For a glimpse into the strategy, psychology and ethics of the corporate world, read the Dilbert cartoons. They can range from humorous and ironic to cynical and chilling as they reveal the deviousness of the human character unleashed by the influence of power, authority and money. A recent example from March 17, 2012 is particularly poignant.
Dilbert and Alice are sitting at a board meeting while their boss is outlining the corporate response to proposed government legislation. “Our company opposes passage of the new internet law because it would be bad for our business,” he pronounces. “But that sounds selfish,” he adds, “so we’ll issue a press release saying the new law would impinge freedom of speech.” Alice, with her usually caustic bluntness, summarizes, “So…we’re selfish liars.” To which the boss retorts, “You can’t get more free than that.”
A few moments considering this exchange will yield unsettling results that are, unfortunately, substantiated by recent research.
The University of Toronto’s Rotman School of Management, together with the University of California, Berkley, recently published studies in the Proceedings of the National Academy of Sciences that substantiate the inclination of the wealthy to lie, cheat and break the law. The studies conclude that, “It’s people at the top of the income scale for whom honesty, integrity and generosity seem to be a challenge” (Ibid.).
The authors of the paper are quick to provide the qualifier that these findings do not necessarily describe or predict the behaviour of single individuals. Like all such sociological studies, the conclusions are a generalization. But they do confirm the findings of other studies that wealthy people “have a reduced concern for others” (Ibid.) and that CEOs of large corporations can have higher psychopathic profiles than prison inmates “diagnosed with psychopathic personality disorders” (Guardian Weekly, Nov. 18/11).
This is not a mere academic matter. For consumers, for governments, for voting citizens and for society as a whole, it is an advertisement to be cautious of promises, claims and guarantees made by the rich and the powerful. In our economic, industrialized and technological world, this usually means investors, corporations and their representatives. Generous offers commonly come with hidden attachments that, if not devious, can be misleading and hollow. Assurances of environmental safety, economic improvement and social benefits are often exaggerated or patently false. Risks are routinely minimized while merits are maximized.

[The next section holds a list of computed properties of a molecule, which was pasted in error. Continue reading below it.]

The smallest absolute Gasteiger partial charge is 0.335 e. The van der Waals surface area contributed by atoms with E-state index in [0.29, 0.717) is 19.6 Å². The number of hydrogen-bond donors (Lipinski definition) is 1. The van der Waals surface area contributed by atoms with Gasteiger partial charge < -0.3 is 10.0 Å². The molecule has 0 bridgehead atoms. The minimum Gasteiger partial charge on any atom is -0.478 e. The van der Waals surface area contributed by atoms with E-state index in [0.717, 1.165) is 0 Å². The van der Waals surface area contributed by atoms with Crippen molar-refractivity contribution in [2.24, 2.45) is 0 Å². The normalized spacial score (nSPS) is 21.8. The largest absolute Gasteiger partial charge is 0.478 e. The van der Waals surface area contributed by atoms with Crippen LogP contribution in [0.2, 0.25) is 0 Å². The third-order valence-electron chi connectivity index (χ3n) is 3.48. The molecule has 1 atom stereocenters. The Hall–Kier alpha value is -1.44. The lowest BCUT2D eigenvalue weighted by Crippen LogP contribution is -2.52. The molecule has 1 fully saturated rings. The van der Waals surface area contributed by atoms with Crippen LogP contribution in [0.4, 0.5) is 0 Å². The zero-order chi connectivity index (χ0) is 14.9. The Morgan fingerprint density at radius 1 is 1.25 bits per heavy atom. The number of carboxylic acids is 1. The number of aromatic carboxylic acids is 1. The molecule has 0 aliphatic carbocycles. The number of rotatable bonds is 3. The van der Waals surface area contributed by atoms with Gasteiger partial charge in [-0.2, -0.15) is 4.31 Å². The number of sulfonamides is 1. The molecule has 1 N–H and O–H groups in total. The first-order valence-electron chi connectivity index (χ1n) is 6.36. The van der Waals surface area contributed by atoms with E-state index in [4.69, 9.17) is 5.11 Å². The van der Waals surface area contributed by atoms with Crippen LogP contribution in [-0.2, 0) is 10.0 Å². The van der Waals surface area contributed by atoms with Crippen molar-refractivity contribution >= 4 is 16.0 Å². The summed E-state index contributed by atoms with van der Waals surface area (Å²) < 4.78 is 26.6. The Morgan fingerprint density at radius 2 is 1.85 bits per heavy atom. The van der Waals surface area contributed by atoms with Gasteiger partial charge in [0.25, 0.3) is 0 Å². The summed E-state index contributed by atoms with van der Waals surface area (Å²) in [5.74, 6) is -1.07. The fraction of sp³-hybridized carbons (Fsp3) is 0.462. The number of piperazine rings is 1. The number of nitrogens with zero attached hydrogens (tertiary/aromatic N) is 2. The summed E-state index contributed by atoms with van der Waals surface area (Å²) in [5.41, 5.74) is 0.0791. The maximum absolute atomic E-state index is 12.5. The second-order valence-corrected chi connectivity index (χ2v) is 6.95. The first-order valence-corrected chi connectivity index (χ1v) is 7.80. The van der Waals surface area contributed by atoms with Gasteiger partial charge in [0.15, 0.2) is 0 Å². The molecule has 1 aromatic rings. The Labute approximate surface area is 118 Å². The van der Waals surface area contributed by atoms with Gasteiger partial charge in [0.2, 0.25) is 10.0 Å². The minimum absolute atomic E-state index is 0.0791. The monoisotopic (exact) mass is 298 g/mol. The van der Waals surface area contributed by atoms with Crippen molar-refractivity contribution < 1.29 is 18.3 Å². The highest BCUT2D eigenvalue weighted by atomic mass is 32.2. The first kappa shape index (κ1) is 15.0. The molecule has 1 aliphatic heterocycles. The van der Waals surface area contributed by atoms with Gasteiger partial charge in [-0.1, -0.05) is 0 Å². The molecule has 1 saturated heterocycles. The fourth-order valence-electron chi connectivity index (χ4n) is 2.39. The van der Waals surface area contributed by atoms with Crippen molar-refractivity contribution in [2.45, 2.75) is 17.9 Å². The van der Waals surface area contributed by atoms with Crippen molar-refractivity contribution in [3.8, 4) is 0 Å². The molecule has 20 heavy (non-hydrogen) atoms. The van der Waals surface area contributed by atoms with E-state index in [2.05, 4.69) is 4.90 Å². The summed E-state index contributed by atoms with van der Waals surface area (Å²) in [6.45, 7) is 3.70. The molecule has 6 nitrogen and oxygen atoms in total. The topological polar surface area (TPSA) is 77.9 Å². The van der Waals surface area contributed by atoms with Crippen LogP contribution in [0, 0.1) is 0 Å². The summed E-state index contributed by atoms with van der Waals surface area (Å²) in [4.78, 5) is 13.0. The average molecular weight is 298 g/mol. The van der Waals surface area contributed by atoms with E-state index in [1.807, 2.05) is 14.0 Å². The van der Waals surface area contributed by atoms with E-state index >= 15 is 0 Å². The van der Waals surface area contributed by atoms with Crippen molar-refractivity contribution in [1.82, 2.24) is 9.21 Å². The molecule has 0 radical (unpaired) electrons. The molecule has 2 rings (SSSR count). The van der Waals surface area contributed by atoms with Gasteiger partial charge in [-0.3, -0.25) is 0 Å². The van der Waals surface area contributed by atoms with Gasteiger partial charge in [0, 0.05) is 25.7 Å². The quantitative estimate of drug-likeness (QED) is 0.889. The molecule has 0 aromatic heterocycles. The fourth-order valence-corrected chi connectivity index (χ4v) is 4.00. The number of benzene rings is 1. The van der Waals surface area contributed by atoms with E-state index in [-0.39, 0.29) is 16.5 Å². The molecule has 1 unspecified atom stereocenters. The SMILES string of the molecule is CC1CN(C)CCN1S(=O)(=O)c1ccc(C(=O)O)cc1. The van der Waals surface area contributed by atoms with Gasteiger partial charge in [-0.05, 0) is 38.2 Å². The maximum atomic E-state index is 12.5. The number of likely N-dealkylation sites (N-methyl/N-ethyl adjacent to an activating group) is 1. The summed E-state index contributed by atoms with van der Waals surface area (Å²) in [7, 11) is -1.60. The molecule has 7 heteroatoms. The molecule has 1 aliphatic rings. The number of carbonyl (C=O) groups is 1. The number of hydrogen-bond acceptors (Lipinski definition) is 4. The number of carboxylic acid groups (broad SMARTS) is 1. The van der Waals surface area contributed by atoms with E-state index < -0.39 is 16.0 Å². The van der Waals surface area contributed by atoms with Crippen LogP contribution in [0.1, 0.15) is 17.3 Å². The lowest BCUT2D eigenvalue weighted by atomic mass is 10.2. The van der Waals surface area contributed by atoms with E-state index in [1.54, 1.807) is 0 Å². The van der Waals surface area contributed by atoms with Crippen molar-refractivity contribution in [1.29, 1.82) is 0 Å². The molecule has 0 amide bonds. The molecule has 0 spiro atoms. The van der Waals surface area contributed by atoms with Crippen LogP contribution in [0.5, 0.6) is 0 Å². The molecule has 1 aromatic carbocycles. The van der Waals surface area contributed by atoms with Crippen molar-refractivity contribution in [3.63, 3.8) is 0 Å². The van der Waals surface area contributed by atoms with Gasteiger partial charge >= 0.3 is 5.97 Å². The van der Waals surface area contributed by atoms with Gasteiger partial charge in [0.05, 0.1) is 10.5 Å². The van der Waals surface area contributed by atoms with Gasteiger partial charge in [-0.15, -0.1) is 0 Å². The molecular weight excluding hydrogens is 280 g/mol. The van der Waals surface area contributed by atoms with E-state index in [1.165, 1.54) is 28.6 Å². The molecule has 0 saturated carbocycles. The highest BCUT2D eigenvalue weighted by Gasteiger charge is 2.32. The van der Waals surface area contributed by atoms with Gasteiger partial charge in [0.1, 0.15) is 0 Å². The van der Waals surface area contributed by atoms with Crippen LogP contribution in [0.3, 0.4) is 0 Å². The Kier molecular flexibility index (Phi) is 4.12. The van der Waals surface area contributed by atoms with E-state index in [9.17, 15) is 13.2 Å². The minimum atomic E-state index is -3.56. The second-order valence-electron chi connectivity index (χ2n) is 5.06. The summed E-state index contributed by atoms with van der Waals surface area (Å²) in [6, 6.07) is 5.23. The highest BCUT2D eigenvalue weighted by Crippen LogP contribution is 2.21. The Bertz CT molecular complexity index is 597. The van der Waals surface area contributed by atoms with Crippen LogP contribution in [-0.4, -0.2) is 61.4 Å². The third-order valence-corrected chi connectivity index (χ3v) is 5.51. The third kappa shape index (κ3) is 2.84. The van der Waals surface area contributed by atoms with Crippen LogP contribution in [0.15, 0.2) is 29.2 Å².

The promotion of smoking by tobacco corporations is a classical example. It boggles the ethical mind how an executive with information that cigarettes cause cancer and death could diligently defend and promote such a product. A more current example is the funding by the fossil fuel industry of anti-science movements with the sole purpose of confusing the global warming issue so that corporations can delay regulations on their profitable extraction of gas, oil and coal — climatologists argue, with increasing desperation, that we must change energy sources and cut greenhouse gas emissions immediately to avoid catastrophic consequences.
Ethics hasn’t dissuaded the wealthy from investing wherever the returns are highest. The quest for profit seems disconnected from the negative social, cultural and environmental consequences. Those with money to invest seem undeterred by the inevitable oil spills that will result from the Northern Gateway pipeline and the subsequent stream of super-tankers enticed into demonstrably dangerous waterways. Salmon farming, against withering scientific evidence of extensive damage to marine ecologies, doggedly continues to operate their open net-pens. Industrial fishing of our oceans represents a pillaging that can only end in ecological and social disaster. Genetically engineered crops and the centralized control of seeds by transnational corporations are proving to be exercises in power and profit rather than being of benefit to humanity.
Indeed, the subject of wealth and ethics has become particularly relevant during the last few decades given the shift in economic power away from the lower and middle classes toward the affluent few. Whether or not this trend is a measure of their consolidation of influence and control is a moot point. But the pressures of lobbying, financing and investing seem to be eroding democratic processes while favouring the ascent and security of the wealthy.
All this has environmental implications. If most people in a society have concerns about the health and viability of the ecologies that sustain and enhance the quality of their lives, but the power structure is indifferent to those concerns, then the machinery of industry and investment will continue to exploit and abuse nature in the interests of profit.
The environmental result, so far, is a deepening planetary mess, mostly because of the initiatives of the wealthy and influential. Of course, society has also benefitted hugely from their ingenuity and assertiveness. The comfort, safety, convenience, affluence and health of our collective well-being owes much to the wealthy and their initiatives. But their ethical lapses have also led us into an intensifying ecological crisis that is becoming entrenched, structural, systemic and dangerous. Indeed, unless these negative effects are dramatically curtailed by a redirection of initiative, investment and governance, the consequence could be catastrophic for everything we know and value. Perhaps the time has come for the wealthy to realize that Earth and all its inhabitants can no longer afford their kind of freedom.